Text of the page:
BlogInmate Education5 Benefits of Inmate Education

5 Benefits of Inmate Education


Increasingly, it is being reported that education programs for incarcerated individuals are beneficial for those in prison as well as the community at large.

There are many benefits of inmate education that are worth considering. Some of the benefits of inmate education include a reduction in the rate of an individual returning to prison (recidivism) because of committing a new crime; a decrease in disciplinary actions needed while still incarcerated; an improved mental outlook, self-esteem, and confidence for the individual; increased employment opportunities post-release; and an improved prison atmosphere, switching from the mundane and routine environment.

Reduction in Recidivism

According to a Bureau of Justice Statistics study (compiled data from 2005-14) of 30 states, 68% of released prisoners were arrested within three years, 79% within six years, and 83% within nine years. Inmate education programs and tools can help change these stats to reduce recidivism.

The Mackinac Center for Public Policy reported in their research policy brief the findings of a 2023 study that the chances of formers prisoners returning to prison decreases by 14.8% through prison education programs.

A 2018 meta-analysis study published their findings, “When focusing on studies with the highest caliber research designs, we found that inmates participating in correctional education programs were 28% less likely to recidivate when compared with inmates who did not participate in correctional education programs.” Another meta-analysis study from 2013 found a 43% reduction in recidivism likelihood for prisoners who participate in an education program compared to non-participants.

Even individuals with a life term can benefit by “paying it forward” by using the education and skills they’ve obtained to help other prisoners or by encouraging other prisoners. Education courses can also provide an incarcerated individual with something to focus on and a goal to reach, despite their life term.

Decreased Disciplinary Action While Incarcerated

There are also some unexpected behavioral benefits of inmate education. According to an article by Christopher Zoukis, JD, MBA, studies demonstrate a connection between inmate education programs and less disciplinary conflicts. He shares, “Confidence comes into play. When the inmate knows there is more to them than the sum of their sentence, they are less likely to act in ways that disrespect themselves and others. Another factor is plain old ‘time’. Studying takes time. Learning engages the mind. A bored, frustrated inmate is more likely to lash out than one whose mind and hands are occupied constructively.”

Improved Mental Outlook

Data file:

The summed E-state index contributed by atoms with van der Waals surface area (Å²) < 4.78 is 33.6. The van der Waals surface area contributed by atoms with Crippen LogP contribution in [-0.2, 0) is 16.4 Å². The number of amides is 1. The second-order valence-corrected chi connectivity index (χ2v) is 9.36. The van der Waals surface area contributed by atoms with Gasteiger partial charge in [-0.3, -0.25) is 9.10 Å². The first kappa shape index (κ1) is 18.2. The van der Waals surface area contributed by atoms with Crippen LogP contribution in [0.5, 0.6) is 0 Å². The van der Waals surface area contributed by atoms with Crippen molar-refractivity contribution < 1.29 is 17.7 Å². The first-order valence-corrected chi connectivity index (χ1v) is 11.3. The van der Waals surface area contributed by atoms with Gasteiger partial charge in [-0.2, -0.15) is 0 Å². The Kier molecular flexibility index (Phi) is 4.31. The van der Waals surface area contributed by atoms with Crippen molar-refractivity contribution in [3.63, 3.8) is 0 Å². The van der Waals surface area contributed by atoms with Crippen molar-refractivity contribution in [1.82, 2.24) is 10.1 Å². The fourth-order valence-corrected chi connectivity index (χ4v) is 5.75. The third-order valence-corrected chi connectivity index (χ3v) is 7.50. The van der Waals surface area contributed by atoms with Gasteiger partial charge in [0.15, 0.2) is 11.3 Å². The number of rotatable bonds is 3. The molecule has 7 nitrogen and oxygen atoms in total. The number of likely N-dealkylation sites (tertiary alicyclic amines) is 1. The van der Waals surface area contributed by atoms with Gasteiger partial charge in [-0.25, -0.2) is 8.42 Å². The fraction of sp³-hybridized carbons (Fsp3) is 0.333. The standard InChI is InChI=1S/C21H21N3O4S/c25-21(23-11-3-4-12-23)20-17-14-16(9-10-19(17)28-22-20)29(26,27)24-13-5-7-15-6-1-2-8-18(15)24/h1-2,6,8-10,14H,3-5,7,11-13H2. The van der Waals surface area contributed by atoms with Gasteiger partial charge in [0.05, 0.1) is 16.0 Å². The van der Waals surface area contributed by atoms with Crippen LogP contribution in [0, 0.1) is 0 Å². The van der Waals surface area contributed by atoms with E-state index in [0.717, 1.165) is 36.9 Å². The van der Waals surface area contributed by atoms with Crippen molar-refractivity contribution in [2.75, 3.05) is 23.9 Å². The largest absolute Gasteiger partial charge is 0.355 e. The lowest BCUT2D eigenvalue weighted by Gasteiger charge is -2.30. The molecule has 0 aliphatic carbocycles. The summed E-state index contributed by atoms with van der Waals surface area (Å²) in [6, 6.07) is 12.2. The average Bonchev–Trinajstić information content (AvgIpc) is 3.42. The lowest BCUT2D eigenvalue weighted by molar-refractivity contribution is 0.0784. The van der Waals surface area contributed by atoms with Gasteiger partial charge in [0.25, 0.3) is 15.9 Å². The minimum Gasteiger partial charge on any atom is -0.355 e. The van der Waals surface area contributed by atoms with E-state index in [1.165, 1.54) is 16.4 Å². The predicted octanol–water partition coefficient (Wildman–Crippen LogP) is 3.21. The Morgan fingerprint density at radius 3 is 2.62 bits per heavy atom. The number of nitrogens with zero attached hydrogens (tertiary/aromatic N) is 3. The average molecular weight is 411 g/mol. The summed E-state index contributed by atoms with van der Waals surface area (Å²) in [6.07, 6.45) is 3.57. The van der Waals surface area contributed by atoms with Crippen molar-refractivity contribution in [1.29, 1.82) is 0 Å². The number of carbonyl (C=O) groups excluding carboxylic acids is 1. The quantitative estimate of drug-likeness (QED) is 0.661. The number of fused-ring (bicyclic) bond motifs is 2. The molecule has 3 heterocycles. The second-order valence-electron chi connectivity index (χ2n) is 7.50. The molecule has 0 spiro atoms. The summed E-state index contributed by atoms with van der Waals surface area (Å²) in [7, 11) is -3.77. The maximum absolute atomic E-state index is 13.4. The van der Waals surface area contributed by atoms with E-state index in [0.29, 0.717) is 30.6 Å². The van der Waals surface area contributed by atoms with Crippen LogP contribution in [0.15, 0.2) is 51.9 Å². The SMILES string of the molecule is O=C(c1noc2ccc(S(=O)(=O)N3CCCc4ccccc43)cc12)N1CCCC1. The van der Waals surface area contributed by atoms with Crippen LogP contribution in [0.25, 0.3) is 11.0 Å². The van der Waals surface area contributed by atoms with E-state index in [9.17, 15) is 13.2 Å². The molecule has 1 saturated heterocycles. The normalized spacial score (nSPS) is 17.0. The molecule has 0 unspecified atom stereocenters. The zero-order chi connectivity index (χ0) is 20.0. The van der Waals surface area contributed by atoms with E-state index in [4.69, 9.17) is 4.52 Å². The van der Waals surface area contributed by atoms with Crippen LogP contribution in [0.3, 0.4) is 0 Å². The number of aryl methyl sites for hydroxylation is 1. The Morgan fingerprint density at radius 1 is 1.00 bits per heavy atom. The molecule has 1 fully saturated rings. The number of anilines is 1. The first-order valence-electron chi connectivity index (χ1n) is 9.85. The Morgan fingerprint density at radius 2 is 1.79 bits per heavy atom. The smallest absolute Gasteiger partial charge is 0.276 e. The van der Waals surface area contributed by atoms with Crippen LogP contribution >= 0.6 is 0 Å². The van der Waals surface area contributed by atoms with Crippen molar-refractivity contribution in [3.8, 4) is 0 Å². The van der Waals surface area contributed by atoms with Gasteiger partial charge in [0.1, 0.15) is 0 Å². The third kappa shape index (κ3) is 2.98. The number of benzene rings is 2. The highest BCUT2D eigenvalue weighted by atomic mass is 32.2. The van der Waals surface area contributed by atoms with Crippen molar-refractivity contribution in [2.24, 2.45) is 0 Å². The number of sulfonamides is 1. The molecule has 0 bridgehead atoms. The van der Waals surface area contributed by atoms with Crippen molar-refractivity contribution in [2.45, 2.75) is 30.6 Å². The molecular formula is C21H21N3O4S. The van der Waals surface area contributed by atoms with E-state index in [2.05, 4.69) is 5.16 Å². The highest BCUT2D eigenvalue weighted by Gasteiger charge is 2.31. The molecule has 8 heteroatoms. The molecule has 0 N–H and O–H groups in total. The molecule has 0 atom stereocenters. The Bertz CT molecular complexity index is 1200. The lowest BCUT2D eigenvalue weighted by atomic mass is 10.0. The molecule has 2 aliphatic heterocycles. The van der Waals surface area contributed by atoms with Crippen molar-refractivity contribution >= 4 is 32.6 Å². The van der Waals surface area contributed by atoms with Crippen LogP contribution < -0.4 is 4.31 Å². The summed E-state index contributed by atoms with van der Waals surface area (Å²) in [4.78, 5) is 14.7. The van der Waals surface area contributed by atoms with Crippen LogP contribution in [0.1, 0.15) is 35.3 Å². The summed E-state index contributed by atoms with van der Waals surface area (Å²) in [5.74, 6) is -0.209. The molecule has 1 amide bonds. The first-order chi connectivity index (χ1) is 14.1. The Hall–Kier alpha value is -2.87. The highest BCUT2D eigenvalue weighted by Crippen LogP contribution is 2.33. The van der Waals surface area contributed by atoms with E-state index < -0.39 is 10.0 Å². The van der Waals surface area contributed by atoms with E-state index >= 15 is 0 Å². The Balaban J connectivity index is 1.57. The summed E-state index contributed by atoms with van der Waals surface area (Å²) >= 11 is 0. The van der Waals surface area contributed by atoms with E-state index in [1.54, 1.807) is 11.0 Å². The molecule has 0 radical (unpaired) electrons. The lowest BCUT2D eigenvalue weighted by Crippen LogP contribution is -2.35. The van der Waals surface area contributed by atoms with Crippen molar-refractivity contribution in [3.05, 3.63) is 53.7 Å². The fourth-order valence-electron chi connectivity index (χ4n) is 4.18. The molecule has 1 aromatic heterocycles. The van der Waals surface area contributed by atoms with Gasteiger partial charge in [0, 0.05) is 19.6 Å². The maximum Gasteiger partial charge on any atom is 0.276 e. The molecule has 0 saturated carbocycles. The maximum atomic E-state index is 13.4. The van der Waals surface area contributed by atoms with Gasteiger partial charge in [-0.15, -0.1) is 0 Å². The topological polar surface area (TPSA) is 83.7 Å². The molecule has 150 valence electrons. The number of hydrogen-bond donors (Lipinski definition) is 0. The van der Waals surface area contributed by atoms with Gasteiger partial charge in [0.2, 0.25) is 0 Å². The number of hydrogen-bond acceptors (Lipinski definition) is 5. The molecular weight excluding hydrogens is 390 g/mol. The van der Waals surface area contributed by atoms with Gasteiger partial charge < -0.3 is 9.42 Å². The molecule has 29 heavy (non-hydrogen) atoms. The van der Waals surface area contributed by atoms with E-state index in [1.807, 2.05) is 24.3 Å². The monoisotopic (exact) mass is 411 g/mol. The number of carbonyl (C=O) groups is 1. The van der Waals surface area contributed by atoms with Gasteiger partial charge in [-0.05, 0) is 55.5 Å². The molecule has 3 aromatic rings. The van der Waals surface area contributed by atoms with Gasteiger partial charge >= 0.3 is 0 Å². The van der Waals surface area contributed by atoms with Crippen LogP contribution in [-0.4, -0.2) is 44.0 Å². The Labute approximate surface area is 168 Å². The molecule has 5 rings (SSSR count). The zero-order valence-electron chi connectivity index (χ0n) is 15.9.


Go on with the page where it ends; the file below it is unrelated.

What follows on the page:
Inmate education programs can also be confidence-builders for incarcerated individuals. Coursework not only improves their focus and provides a goal but also boosts their self-esteem through confirming their knowledge, skills, and abilities. All of this leads to improved and better mental health. Enrolling in an education program also provides the individual with an improved outlook past the mundane routine environment of prison.

Increased Opportunities for Employment Post-Release

One of the most difficult challenges for incarcerated individuals may be finding employment after their release from prison. Again, completion of education programs offered to inmates while incarcerated not only decreases the rate of returning to prison but also could lead to a better outlook for job opportunities.

A 2023 American Journal of Criminal Justice study reported the findings of their research regarding inmate education and post-release employment. They found that formerly incarcerated individuals who were part of an inmate education program were 3.1% more likely to find a job after release than those who were not. They also observed a $564 increase in average yearly earnings.

Economic Impact: Decreased Economic Burden

Finally, inmate education can also positively impact the community at large by reducing the likelihood of repeat crimes committed in the community by an individual. Decreasing recidivism reduces the tax burden caused by housing prisoners. The expense of housing a prisoner is costly. The Federal Register reports that the average annual cost of housing a Federal inmate was $42,672 ($116.91 per day) for FY 2022. The average annual cost for a Federal inmate housed in a Residential Reentry Center for FY 2022 was $39,197 ($107.39 per day).

Education of incarcerated individuals reduces the rate of recidivism, and with this in mind, educating prisoners to help decrease the costs of housing offenders. Decreasing repeat offenders can lead to a smaller incarcerated population, benefitting the entire community.

Final Thoughts

Distance education programs available to incarcerated individuals vary. The Prison Education Guide is just one resource to help inmates decide on the right education program for them.

Blackstone Career Institute offers correspondence a Paralegal certificate program and Advanced Paralegal Courses for incarcerated individuals at a reasonable cost. Many of our students have a sponsor that helps supporting them financially throughout their course. If you are interested in sponsoring an incarcerated friend or loved one to help them reap the benefits of inmate education, please click here for more information.

Perhaps the greatest impact of inmate education is captured by this quote from an incarcerated inmate education program participant:

“Prison education is a means of rehabilitating and re-directing. If you release someone with the same skills with which she came in, she’s going to get involved in the same activities as she did before.”

bio of blogger Jo for Blackstone Career Institute